NEXT-GENERATION-SEQUENCE-BASED GENE MUTATION DETECTION AND ITS CLINICAL SIGNIFICANCE IN PATIENTS WITH ACUTE MYELOID LEUKEMIA.
Author(s): ,
Jifeng Yu
Affiliations:
Department of Hematology,The First Affiliated Hospital of Zhengzhou University,Zhengzhou,China
,
Tao Li
Affiliations:
Department of Hematology,The First Affiliated Hospital of Zhengzhou University,Zhengzhou,China
,
Yafei Li
Affiliations:
Department of Hematology,The First Affiliated Hospital of Zhengzhou University,Zhengzhou,China
,
Yingmei Li
Affiliations:
Department of Hematology,The First Affiliated Hospital of Zhengzhou University,Zhengzhou,China
,
Haizhou Xing
Affiliations:
Department of Hematology,The First Affiliated Hospital of Zhengzhou University,Zhengzhou,China
,
Hui Sun
Affiliations:
Department of Hematology,The First Affiliated Hospital of Zhengzhou University,Zhengzhou,China
,
Dingming Wan
Affiliations:
Department of Hematology,The First Affiliated Hospital of Zhengzhou University,Zhengzhou,China
,
Yanfang Liu
Affiliations:
Department of Hematology,The First Affiliated Hospital of Zhengzhou University,Zhengzhou,China
,
Chong Wang
Affiliations:
Department of Hematology,The First Affiliated Hospital of Zhengzhou University,Zhengzhou,China
,
Xinsheng Xie
Affiliations:
Department of Hematology,The First Affiliated Hospital of Zhengzhou University,Zhengzhou,China
Zhongxing Jiang
Affiliations:
Department of Hematology,The First Affiliated Hospital of Zhengzhou University,Zhengzhou,China
EHA Library. Yu J. Jun 14, 2019; 266047; PF249
Jifeng Yu
Jifeng Yu
Contributions
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Abstract

Abstract: PF249

Type: Poster Presentation

Presentation during EHA24: On Friday, June 14, 2019 from 17:30 - 19:00

Location: Poster area

Background
     Acute myeloid leukemia (AML) is a biologically heterogeneous disease with many different cytogenetic disorders and gene mutations. The advances of the next-generation sequence (NGS) made it more practical for the clinical research to explore the cytogenetic analysis and mutation testing for the classification and risk assessment of AML patients.

Aims
     In this study, we sought to investigate the differences in molecular gene mutations between different type of AML patients and the response from those newly diagnosed AML patients to induction chemotherapy.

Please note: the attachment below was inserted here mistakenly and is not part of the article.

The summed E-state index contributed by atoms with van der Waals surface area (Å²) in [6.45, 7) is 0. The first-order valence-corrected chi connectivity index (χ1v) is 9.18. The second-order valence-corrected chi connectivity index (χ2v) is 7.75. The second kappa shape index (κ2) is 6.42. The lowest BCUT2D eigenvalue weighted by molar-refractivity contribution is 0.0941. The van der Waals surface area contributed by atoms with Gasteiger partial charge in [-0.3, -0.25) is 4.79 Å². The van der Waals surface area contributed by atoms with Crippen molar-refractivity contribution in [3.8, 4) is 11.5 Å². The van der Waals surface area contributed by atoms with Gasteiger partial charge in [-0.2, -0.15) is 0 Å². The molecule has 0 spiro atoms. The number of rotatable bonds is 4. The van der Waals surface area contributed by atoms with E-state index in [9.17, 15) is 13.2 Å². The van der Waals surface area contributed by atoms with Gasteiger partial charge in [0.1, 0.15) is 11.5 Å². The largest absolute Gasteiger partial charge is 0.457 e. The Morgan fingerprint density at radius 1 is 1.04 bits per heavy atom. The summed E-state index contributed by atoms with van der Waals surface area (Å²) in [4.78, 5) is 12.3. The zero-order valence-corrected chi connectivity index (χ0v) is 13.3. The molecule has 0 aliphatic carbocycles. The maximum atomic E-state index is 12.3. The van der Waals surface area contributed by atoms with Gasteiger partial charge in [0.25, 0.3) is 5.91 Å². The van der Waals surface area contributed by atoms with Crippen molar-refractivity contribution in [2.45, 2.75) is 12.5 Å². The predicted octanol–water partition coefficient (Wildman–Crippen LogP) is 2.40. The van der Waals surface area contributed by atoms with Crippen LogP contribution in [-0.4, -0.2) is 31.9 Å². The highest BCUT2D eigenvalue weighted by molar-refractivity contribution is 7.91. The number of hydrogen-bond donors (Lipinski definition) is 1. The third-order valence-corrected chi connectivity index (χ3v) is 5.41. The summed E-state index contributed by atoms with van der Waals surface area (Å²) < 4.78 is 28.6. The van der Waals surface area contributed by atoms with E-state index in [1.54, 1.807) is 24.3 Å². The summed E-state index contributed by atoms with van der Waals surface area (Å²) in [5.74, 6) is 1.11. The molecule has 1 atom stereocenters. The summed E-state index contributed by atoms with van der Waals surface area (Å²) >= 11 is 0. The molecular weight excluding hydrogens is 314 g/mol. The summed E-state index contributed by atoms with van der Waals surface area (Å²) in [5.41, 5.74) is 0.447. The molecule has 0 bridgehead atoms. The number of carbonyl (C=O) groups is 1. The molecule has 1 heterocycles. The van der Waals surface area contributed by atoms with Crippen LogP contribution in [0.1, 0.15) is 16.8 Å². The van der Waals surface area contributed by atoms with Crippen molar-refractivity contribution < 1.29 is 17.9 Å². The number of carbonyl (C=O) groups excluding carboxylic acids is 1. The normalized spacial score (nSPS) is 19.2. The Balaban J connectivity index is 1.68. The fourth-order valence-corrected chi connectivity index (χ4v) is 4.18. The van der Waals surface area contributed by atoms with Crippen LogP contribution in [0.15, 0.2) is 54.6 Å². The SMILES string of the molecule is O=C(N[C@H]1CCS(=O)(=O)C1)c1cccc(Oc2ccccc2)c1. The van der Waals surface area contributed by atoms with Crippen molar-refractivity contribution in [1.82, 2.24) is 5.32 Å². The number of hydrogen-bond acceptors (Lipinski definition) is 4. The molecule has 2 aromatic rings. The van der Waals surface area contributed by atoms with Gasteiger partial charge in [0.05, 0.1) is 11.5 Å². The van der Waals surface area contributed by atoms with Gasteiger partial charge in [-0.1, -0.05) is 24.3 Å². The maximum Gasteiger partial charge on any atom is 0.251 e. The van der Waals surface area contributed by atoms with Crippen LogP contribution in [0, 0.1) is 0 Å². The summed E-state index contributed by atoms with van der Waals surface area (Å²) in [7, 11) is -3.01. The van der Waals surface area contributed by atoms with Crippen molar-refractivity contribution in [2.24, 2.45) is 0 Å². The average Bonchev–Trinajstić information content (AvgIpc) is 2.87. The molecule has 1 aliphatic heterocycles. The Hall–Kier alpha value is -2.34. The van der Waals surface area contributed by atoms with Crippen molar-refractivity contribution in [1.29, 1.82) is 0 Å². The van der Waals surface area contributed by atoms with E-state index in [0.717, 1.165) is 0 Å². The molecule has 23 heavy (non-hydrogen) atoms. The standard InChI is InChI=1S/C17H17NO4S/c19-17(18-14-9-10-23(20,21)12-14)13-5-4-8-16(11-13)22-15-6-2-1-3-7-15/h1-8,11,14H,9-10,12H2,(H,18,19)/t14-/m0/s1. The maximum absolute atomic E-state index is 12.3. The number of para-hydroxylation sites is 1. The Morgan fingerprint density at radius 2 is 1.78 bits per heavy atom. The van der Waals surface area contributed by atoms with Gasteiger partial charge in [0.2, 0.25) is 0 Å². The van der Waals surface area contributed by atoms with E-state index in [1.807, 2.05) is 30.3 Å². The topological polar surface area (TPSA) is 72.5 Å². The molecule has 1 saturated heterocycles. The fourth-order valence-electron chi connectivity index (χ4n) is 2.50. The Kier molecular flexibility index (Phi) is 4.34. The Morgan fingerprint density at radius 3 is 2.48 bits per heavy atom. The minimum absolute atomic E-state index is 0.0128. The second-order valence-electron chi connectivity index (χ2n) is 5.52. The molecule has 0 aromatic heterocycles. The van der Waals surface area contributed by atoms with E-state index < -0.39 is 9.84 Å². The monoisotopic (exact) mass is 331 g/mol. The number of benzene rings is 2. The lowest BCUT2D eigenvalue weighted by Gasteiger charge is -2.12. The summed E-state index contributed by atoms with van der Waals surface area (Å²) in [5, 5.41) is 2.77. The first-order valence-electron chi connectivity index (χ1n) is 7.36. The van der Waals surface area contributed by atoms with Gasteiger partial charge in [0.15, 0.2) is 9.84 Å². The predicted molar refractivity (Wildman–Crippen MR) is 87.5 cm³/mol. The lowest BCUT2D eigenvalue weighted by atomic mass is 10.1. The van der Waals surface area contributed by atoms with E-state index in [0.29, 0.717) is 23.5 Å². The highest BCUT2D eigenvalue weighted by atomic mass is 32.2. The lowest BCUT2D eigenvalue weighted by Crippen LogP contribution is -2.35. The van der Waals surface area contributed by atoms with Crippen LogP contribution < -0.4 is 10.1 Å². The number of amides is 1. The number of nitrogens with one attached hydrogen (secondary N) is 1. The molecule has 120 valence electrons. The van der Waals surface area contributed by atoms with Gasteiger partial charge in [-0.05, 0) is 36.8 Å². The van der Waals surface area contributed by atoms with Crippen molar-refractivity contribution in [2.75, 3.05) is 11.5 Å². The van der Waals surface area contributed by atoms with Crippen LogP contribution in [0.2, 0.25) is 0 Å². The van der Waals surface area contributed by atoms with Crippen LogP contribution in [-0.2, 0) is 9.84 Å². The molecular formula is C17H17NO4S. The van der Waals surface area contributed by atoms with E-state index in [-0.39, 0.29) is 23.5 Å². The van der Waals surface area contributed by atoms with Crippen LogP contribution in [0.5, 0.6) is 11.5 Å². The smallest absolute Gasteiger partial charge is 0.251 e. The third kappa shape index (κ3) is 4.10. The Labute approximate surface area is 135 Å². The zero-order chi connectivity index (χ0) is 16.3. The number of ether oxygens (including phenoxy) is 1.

Methods
     We retrospectively evaluated 274 hospitalized non-M3 AML patients. A next-generation sequencing assay covering 43 genes was used to investigate recurrently mutated genes. The mutational status of fusion genes was determined by real time PCR. Clinical follow up was based on the patients recent clinic visits. Correlation analysis was done based different groups classified by different categories.

Results
     The median age at diagnosis was 45 year-old (range 16-81 years). 231 patients were 59 years or younger with the median age of 41 years. Forty-three patients were 60 years or older with a median age of 69 years (range 60-81 years). At least one non-synonymous gene mutation was detected in 233 patients (85%). The median number of gene mutations was two (range 0-8). Comparing to the 59 years or younger patients, there was a significantly higher incidence of gene mutation in 60 years and older patients (p <0.01).  The mean number of molecular gene mutations at diagnosis was higher in older patients than younger patients (2.92 vs 1.48, p<0.05). Older patients had significantly higher frequency of ASXL1 (23.3% vs 13.9%, p <0.05), TP53 (11.6% vs 1.7%, p <0.05), IDH2 (18.6% vs 4.3%, p<0.05) mutations, higher frequency of CEBPA (21.2% vs 14%, p<0.05).  Among 11 patients with no gene mutation received DA (daunorubicin 80 mg/m2 per day on days 1-3 and cytarabine 100 mg/m2 twice per day on days 1-7) as the induction therapy, 8 patients (73%) achieved CR after 1 course induction treatment. Meanwhile, among 21 patients with one or more gene mutations received DA induction therapy, only 12 patients (57%) achieved CR after 1 course induction treatment. More data need to be collected regarding the significance of each individual gene fusion correlating with induction chemotherapy.

Conclusion
     A higher incidence of cytogenetic disorders was found in older AML patients with  higher burdens of molecular mutations, comparing to younger patients.  Also, significantly higher frequency of ASXL1, TP53, IDH2 and CEBPA had been found with older patients. Patients with fewer gene fusion had a better chance of achieving CR when treated with cytarabine and daunorubicin induction chemotherapy.

Session topic: 3. Acute myeloid leukemia - Biology & Translational Research

Keyword(s): Acute myeloid leukemia, Gene expression, Induction chemotherapy

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